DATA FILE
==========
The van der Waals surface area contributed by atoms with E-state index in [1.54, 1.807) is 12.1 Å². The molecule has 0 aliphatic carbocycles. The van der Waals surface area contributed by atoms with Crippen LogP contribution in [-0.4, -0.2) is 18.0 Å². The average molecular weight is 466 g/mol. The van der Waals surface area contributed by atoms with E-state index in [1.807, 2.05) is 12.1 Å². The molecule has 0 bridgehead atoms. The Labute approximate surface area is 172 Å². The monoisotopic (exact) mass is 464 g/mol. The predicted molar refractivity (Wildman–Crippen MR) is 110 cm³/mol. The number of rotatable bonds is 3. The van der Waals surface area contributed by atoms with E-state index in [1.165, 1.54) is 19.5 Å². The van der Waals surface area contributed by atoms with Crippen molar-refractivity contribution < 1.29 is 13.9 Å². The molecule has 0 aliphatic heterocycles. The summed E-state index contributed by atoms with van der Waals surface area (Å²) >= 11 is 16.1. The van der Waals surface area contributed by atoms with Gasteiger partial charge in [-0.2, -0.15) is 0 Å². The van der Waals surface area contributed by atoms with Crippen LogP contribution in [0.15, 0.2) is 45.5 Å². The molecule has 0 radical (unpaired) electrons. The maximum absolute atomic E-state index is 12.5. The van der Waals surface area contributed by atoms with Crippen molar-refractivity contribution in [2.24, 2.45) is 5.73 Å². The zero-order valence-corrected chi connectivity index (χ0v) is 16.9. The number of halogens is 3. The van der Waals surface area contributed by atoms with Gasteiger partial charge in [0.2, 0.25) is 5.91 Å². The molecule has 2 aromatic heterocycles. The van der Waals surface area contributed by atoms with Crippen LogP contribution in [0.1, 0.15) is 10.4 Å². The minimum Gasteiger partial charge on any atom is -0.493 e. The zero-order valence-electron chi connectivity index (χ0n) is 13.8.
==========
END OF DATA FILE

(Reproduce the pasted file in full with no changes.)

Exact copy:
The van der Waals surface area contributed by atoms with E-state index in [1.54, 1.807) is 12.1 Å². The molecule has 0 aliphatic carbocycles. The van der Waals surface area contributed by atoms with Crippen LogP contribution in [-0.4, -0.2) is 18.0 Å². The average molecular weight is 466 g/mol. The van der Waals surface area contributed by atoms with E-state index in [1.807, 2.05) is 12.1 Å². The molecule has 0 bridgehead atoms. The Labute approximate surface area is 172 Å². The monoisotopic (exact) mass is 464 g/mol. The predicted molar refractivity (Wildman–Crippen MR) is 110 cm³/mol. The number of rotatable bonds is 3. The van der Waals surface area contributed by atoms with E-state index in [1.165, 1.54) is 19.5 Å². The van der Waals surface area contributed by atoms with Crippen molar-refractivity contribution < 1.29 is 13.9 Å². The molecule has 0 aliphatic heterocycles. The summed E-state index contributed by atoms with van der Waals surface area (Å²) >= 11 is 16.1. The van der Waals surface area contributed by atoms with Gasteiger partial charge in [-0.2, -0.15) is 0 Å². The van der Waals surface area contributed by atoms with Crippen LogP contribution in [0.15, 0.2) is 45.5 Å². The molecule has 0 radical (unpaired) electrons. The maximum absolute atomic E-state index is 12.5. The van der Waals surface area contributed by atoms with Crippen molar-refractivity contribution in [2.24, 2.45) is 5.73 Å². The zero-order valence-corrected chi connectivity index (χ0v) is 16.9. The number of halogens is 3. The van der Waals surface area contributed by atoms with Gasteiger partial charge in [0.2, 0.25) is 5.91 Å². The molecule has 2 aromatic heterocycles. The van der Waals surface area contributed by atoms with Crippen LogP contribution in [0.1, 0.15) is 10.4 Å². The minimum Gasteiger partial charge on any atom is -0.493 e. The zero-order valence-electron chi connectivity index (χ0n) is 13.8.